The Cry

Attentiveness and Call to Place

26 January 2011

The below reflection was originally posted on This Ignatian Life blog (http://ignatianlife.org/) on January 16, 2011. It was inspired by the theme of stability at our recent WMF Staff Gathering in July 2010.

This past Christmas season was my second in Buenos Aires, Argentina. As Christmas approached and many from our community began to leave for vacation, I began to miss family, friends, and Christmas traditions in California. Those moments of homesickness motivated me to consider the things I enjoy about Christmas in Argentina. It didn’t take too long to come up with a top ten list of favorite Christmas customs and traditions I look forward to in Argentina. Many of these favorite things about Christmas in Argentina involve the arrival of summer in the Southern Hemisphere and most involve traditions shared with my community here. This exercise of attentiveness served me well in embracing and celebrating the Christmas season more fully.

As I begin 2011, I desire to deepen my stability and extend roots of love in Buenos Aires. At our Word Made Flesh Staff Gathering last July, Walter Forcatto, Argentina Co-Field Director, challenged our community to deepen our call to place. Part of loving our neighbor involves growing in love with the places where we serve. Walter encouraged us to name, remember and celebrate what we love in the places where we live out our mission and vocation. Stability in mission entails what we make our own, what we love, and what we hope to love.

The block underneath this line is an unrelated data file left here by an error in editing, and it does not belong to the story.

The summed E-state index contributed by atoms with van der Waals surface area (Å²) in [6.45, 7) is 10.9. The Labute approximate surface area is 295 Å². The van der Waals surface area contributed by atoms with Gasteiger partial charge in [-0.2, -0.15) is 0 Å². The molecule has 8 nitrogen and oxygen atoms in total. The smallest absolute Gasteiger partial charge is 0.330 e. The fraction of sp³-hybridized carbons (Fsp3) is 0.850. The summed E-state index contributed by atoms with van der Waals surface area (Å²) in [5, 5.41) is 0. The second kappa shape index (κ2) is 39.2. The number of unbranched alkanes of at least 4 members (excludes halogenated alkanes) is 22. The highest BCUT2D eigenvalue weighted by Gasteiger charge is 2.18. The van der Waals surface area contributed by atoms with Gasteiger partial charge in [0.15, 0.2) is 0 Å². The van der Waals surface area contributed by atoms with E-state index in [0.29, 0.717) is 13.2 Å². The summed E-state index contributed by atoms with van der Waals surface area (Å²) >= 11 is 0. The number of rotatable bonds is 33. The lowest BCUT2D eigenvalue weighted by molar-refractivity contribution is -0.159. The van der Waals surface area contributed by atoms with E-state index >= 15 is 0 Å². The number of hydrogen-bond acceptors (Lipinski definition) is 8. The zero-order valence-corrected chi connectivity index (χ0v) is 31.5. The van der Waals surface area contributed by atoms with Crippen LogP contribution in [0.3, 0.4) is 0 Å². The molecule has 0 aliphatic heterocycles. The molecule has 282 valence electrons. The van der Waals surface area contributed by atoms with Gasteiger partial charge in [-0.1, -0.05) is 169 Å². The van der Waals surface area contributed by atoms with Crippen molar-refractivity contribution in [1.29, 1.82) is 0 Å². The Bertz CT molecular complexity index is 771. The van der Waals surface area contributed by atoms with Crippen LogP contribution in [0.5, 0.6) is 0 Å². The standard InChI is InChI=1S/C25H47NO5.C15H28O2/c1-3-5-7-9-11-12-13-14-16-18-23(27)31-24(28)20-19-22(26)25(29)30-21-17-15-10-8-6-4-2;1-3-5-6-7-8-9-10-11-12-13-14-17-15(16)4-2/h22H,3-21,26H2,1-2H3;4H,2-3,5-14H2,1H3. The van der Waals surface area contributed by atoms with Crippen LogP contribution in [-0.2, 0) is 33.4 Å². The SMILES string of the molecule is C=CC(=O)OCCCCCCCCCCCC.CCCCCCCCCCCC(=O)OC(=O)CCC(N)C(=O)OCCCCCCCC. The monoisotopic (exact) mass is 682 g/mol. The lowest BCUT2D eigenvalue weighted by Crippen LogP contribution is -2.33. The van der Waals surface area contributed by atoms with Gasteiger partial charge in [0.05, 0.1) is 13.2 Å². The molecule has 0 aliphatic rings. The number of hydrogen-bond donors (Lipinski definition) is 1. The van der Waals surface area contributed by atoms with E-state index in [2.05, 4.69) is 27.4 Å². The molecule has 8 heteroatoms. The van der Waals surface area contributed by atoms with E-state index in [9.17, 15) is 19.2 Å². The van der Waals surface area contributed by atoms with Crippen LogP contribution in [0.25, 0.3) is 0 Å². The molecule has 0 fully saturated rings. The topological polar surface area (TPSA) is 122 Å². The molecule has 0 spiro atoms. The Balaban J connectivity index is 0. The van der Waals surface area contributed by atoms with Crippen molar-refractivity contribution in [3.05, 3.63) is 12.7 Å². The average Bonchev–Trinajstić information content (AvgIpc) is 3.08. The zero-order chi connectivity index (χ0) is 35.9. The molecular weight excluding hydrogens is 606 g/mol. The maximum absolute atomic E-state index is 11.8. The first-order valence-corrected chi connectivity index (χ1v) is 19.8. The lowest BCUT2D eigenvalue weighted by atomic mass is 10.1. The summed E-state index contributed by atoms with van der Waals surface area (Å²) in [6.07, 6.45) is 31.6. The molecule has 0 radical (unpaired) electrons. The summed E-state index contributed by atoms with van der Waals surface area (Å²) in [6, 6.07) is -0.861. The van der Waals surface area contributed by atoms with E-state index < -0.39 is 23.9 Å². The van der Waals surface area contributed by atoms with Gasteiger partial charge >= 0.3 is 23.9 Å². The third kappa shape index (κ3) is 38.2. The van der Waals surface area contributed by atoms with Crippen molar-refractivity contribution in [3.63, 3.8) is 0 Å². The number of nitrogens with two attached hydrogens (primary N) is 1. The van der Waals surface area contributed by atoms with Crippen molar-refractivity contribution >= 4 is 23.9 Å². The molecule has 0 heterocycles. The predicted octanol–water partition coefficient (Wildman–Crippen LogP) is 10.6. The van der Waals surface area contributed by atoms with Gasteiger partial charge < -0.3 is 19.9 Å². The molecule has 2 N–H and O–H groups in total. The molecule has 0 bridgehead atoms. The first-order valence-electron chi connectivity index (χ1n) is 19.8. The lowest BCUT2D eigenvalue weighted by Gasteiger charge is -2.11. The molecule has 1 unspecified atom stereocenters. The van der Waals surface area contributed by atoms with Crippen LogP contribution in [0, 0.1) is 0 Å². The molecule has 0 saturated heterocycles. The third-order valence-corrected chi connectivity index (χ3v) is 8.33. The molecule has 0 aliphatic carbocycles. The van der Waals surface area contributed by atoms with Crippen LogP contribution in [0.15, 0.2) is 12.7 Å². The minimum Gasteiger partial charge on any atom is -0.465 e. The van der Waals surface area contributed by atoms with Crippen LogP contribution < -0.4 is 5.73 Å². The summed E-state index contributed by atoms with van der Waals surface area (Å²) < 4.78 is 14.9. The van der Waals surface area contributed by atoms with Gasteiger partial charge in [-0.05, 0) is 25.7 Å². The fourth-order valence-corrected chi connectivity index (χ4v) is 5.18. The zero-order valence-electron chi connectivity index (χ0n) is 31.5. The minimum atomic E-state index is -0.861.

This new year I desire to do just that. I intend to make effort for more exercises like my Christmas top ten. I plan to pay attention to the things I love about the city, culture, and people of Buenos Aires. I trust that this posture will enable me to more deeply embrace and share in the fullness of life with those I am called to serve among.

I noticed something else this Christmas season. As Christmas approached, many of my friends here in Buenos Aires asked me when I was leaving for “las fiestas.” Most of my friends assumed I was headed to the United Sates or somewhere on vacation for the holiday season. When I responded that I was staying for Christmas and New Years this year, this often lead to conversations about what Christmas is like in Argentina. We shared our different Christmas traditions in Argentina and the United States. It provided meaningful connection to share in the culture and traditions of my friends who I serve among.

My prayer is that this posture of attentiveness to place can continue this new year ahead.

(For video of Walter Forcatto’s Staff Gathering message and others, click here.)

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